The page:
Most cases have found Leontopithecus chrysopygus to be monogamous when mating but there has been some polyandy observed in certain populations. In populations where there is more than one adult male per social group the female may mate with several males to confuse the males as to paternity of her young. This causes males to provide assistance in the care of offspring that may be their own.
Golden-rumped lion tamarins give birth most frequently to twins, though triplets and quadruplets have been reported. In other species of lion tamarin, gestation lasts from 125 to 132 days. Lion tamarins give birth during the rainy season, usually from September through March.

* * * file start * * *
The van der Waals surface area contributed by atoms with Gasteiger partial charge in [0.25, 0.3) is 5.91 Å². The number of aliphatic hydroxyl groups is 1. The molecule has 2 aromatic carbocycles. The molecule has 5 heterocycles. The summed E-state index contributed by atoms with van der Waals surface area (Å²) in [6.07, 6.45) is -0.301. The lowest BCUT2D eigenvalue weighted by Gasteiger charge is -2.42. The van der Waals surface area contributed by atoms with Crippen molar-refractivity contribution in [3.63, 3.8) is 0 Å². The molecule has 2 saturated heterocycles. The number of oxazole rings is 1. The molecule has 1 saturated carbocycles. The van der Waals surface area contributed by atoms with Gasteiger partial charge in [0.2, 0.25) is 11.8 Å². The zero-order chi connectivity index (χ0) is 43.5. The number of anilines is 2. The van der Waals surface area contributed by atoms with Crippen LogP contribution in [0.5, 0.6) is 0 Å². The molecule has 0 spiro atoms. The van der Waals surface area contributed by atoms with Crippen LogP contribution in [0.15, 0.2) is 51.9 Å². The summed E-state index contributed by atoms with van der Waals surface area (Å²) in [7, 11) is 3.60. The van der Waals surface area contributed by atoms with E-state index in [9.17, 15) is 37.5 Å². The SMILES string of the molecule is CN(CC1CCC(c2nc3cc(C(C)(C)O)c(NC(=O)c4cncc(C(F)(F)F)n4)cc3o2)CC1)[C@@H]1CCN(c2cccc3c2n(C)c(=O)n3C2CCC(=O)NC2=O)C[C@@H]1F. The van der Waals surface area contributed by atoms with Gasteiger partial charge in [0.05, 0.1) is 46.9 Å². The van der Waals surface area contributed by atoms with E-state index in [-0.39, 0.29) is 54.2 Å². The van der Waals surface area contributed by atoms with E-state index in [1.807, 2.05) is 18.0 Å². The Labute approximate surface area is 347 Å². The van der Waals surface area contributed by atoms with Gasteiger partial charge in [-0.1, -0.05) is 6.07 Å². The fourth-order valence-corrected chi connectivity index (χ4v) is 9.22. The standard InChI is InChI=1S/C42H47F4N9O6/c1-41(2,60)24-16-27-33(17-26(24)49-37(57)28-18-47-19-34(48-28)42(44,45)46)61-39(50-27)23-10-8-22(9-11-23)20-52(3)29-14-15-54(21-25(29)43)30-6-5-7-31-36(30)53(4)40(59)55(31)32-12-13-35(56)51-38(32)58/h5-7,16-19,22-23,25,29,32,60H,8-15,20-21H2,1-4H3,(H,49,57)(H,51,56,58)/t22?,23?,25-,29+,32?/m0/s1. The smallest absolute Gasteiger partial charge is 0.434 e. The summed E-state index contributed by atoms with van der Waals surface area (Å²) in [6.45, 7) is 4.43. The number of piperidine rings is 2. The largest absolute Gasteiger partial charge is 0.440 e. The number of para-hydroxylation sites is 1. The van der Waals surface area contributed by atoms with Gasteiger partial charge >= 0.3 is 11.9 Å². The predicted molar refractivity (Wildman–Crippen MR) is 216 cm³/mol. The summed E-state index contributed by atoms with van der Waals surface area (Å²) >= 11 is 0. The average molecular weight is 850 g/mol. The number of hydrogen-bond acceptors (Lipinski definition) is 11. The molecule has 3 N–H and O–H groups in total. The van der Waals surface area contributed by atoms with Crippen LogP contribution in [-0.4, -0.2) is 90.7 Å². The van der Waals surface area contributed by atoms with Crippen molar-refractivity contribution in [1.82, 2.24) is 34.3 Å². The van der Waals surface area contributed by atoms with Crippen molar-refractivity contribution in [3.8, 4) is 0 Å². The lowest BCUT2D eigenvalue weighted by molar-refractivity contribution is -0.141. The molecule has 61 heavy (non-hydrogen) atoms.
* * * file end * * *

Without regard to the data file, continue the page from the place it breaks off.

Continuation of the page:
Both male and female golden-rumped lion tamarins aid in the rearing of offspring. The young are born well-furred and with their eyes open, but are entirely dependent on adults for their care. For the first 2 to 3 weeks newborns stay primarily with the mother. After three weeks the father will carry the young for much of the day, bringing them to their mother every 2 to 3 hours for feeding. The offspring are weaned after 2 to 3 months but usually don't leave the family group until they reach sexual maturity, at 16 to 24 months. (Nowak 1999)